KRŽAN, META1; MASIA, MARK2; BOKAN-BOSILJKOV, VIOLETA3; BOSILJKOV, VLATKO4
1 Research Assistant, PhD Student, University of Ljubljana, Faculty of Civil and Geodetic Engineering, Ljubljana, Slovenia, email@example.com
2 Associate Professor, PhD, The University of Newcastle, School of Engineering, Centre for Infrastructure Performance and Reliability, Callaghan, Australia, Mark.Masia@newcastle.edu.au
3 Associate Professor, PhD, University of Ljubljana, Faculty of Civil and Geodetic Engineering, Ljubljana, Slovenia, firstname.lastname@example.org
4 Associate Professor, PhD, University of Ljubljana, Faculty of Civil and Geodetic Engineering, Ljubljana, Slovenia, email@example.com
For monumental buildings, retrofitting following seismic events with less invasive techniques is of paramount importance. Since walls are typically multi-leaf stone masonry, apart from crack grouting, preventing leaf separation and limiting out-of-plane deformations should also be considered. This paper presents an experimental investigation of the effectiveness of various retrofitting measures for this type of masonry under compression and in-plane lateral loading. Nine previously damaged three-leaf stone masonry walls were retrofitted and retested under the same boundary conditions. The aim was to use compatible materials and to minimize aesthetic impact. All cracks were grouted with lime-cement grout and some walls were additionally strengthened with near surface mounted (NSM) glass cords, inserted into horizontal mortar joints in various dispositions. For some walls glass cords were also inserted transversally providing connections between the leaves. Under shear loading, grouting of cracks restored the walls’ initial strength and displacement capacity. NSM glass cords in some dispositions increased the displacement capacity and in some cases, depending on the boundary conditions, also changed the collapse mechanism.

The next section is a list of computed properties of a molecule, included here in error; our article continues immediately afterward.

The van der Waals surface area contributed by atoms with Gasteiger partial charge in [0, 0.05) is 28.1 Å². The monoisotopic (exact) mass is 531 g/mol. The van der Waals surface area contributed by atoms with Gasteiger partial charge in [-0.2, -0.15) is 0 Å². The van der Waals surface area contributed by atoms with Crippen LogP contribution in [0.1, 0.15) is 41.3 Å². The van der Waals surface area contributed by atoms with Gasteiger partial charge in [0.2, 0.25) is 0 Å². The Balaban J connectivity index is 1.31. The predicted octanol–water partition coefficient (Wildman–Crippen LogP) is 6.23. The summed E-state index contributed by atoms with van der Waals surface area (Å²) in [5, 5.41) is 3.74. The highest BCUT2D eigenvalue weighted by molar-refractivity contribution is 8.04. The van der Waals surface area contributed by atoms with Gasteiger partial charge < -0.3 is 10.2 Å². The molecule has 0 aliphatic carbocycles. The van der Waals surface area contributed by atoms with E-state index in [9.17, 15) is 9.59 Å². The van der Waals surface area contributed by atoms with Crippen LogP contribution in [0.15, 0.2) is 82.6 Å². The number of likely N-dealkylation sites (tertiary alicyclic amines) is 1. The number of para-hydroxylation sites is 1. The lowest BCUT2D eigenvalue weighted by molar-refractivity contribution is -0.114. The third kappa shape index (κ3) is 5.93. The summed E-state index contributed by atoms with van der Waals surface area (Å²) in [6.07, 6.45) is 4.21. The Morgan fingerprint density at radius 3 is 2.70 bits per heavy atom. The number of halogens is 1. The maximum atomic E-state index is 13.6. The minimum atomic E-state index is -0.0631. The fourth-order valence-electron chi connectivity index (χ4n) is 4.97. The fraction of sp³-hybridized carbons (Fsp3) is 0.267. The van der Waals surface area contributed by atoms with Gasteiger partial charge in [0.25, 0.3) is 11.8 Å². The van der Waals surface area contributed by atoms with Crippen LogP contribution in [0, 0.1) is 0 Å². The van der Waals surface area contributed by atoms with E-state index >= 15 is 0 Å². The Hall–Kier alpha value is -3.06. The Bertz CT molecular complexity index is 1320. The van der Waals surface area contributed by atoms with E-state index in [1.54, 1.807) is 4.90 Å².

Keywords: Seismic retrofitting, NSM, glass cord, grouting, multi-leaf stone masonry, in-plane shear tests, compression tests, historic masonry, heritage buildings